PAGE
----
REVIEW: Chilled and thrilled by easy listening jazz at King’s Lynn Festival

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THOUGHTS of smoke-filled rooms from black and white movies came to mind while listening to the Jacqui Dankworth Quartet at the King’s Lynn Festival.

An audience of more than 300 people inside the impressive Guildhall Arts Centre were chilled and thrilled at the same time by an evening of smooth, easy listening jazz fronted by the daughter of Dame Cleo Laine and the late Sir John Dankworth.

The style and sound of Miss Dankworth’s voice was clearly inherited from her mother, but the concert itself was more of a tribute to Sir John who passed away in February 2010.

That was illustrated with songs such as My Foolish Heart, A Love Like Ours and It Happens Quietly, the title of Miss Dankworth’s most recent album recorded last year and containing material she wrote with her father before his death.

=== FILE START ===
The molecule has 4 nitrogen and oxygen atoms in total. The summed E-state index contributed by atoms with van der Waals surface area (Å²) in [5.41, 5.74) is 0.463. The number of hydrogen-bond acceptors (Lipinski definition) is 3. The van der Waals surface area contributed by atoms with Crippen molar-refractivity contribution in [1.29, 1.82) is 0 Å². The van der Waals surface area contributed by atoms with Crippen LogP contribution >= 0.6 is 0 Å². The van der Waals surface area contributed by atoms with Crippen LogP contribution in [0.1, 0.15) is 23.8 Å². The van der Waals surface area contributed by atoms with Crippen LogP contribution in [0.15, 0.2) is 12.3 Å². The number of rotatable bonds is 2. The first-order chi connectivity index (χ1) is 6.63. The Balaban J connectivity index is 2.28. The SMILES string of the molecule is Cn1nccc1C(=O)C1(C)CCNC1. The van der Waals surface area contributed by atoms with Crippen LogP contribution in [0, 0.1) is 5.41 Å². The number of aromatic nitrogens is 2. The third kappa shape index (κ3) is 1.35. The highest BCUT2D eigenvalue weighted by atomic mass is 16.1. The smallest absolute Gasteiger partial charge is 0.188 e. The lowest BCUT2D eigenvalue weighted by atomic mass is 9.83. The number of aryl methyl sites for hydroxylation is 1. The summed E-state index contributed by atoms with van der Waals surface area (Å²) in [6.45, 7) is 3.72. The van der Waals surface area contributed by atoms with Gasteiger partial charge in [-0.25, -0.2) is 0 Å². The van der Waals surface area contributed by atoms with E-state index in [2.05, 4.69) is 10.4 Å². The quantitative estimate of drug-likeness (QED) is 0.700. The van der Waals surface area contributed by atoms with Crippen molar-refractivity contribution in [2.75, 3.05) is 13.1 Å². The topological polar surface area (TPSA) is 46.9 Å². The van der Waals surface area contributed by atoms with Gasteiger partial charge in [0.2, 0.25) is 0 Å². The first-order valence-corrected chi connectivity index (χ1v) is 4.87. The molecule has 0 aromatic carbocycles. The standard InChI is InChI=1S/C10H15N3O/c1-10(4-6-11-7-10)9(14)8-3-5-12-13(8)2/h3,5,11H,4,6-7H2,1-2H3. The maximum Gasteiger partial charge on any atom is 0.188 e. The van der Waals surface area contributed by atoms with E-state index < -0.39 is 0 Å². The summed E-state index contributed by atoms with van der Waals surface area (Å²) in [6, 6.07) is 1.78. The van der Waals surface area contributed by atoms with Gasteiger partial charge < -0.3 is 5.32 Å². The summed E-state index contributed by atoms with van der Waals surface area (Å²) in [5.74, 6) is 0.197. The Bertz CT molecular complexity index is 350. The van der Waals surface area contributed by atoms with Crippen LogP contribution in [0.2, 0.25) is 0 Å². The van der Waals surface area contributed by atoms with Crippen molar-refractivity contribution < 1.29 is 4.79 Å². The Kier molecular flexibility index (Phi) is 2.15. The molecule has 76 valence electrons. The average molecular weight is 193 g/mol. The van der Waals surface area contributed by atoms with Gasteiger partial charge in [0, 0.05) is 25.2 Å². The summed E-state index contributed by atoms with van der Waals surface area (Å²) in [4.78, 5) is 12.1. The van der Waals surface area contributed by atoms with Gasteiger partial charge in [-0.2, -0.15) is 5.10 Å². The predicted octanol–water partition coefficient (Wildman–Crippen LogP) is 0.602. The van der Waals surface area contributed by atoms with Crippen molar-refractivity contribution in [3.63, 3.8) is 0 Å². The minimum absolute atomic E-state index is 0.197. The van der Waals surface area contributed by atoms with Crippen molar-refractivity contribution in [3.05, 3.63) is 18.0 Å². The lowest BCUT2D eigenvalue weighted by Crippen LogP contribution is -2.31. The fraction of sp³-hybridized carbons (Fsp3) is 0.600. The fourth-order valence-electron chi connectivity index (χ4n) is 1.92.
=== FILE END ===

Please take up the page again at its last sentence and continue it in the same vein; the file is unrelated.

But Miss Dankworth and her quartet, which included husband and pianist Charlie Wood, also paid respect to other jazz legends such as Cole Porter with In the Still of Night and Just for a Thrill written by Louis Armstrong’s ex-wife Lil Hardin.

Songs written by Mr Wood, including Lucky Charm and an arrangement of If You Go Away, gave saxophonist Kirk Smothers the chance to display his undeniable talent.

Both the course and mood of the evening was set by A Nightingale Sang in Berkeley Square, once sang by Dame Vera Lynn, and given a distinctly soulful treatment by Miss Dankworth.

The pace quickened with George Gershwin’s Lady Be Good and there was also time for songs by popular modern artists like James Taylor and Michael McDonald.

But Miss Dankworth was at her most intimate and intense when singing her own songs, including Time to Start Over Again, Sweet Devotion and Change Your Mind.

She was not afraid to bare her soul in between songs by admitting to the audience that some were written during times of personal disappointment and heartbreak.

The concert ended with a sharp reminder of the present day as Miss Dankworth dedicated Someday We’ll All Be Free to the politicians, bankers and “all those who got us in this financial mess.”

Light in tone and easy on the ear, the Jacqui Dankworth Quartet proved to be a fitting escape from the stresses and strains of everyday life.